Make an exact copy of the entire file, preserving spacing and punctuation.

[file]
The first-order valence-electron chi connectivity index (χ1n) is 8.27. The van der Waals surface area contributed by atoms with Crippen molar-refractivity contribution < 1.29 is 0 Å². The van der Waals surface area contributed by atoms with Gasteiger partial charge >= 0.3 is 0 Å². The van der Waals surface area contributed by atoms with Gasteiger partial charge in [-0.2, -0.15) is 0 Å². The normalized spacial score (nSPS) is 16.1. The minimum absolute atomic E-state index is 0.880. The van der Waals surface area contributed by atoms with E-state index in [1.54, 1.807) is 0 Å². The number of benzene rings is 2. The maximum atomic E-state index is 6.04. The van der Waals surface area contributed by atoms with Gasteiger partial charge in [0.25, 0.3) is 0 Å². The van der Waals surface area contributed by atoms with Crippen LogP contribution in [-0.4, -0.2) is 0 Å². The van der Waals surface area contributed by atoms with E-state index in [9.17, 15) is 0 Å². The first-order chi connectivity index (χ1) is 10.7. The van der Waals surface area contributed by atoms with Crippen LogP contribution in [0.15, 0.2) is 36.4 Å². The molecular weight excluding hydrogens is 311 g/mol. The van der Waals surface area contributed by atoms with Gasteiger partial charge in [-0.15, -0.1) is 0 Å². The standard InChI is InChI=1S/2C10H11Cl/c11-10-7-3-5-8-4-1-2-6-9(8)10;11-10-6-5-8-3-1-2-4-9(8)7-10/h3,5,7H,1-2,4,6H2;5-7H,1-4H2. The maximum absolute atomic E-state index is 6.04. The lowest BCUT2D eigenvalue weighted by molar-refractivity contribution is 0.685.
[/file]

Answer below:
The first-order valence-electron chi connectivity index (χ1n) is 8.27. The van der Waals surface area contributed by atoms with Crippen molar-refractivity contribution < 1.29 is 0 Å². The van der Waals surface area contributed by atoms with Gasteiger partial charge >= 0.3 is 0 Å². The van der Waals surface area contributed by atoms with Gasteiger partial charge in [-0.2, -0.15) is 0 Å². The normalized spacial score (nSPS) is 16.1. The minimum absolute atomic E-state index is 0.880. The van der Waals surface area contributed by atoms with E-state index in [1.54, 1.807) is 0 Å². The number of benzene rings is 2. The maximum atomic E-state index is 6.04. The van der Waals surface area contributed by atoms with Gasteiger partial charge in [0.25, 0.3) is 0 Å². The van der Waals surface area contributed by atoms with Crippen LogP contribution in [-0.4, -0.2) is 0 Å². The van der Waals surface area contributed by atoms with E-state index in [9.17, 15) is 0 Å². The first-order chi connectivity index (χ1) is 10.7. The van der Waals surface area contributed by atoms with Crippen LogP contribution in [0.15, 0.2) is 36.4 Å². The molecular weight excluding hydrogens is 311 g/mol. The van der Waals surface area contributed by atoms with Gasteiger partial charge in [-0.15, -0.1) is 0 Å². The standard InChI is InChI=1S/2C10H11Cl/c11-10-7-3-5-8-4-1-2-6-9(8)10;11-10-6-5-8-3-1-2-4-9(8)7-10/h3,5,7H,1-2,4,6H2;5-7H,1-4H2. The maximum absolute atomic E-state index is 6.04. The lowest BCUT2D eigenvalue weighted by molar-refractivity contribution is 0.685.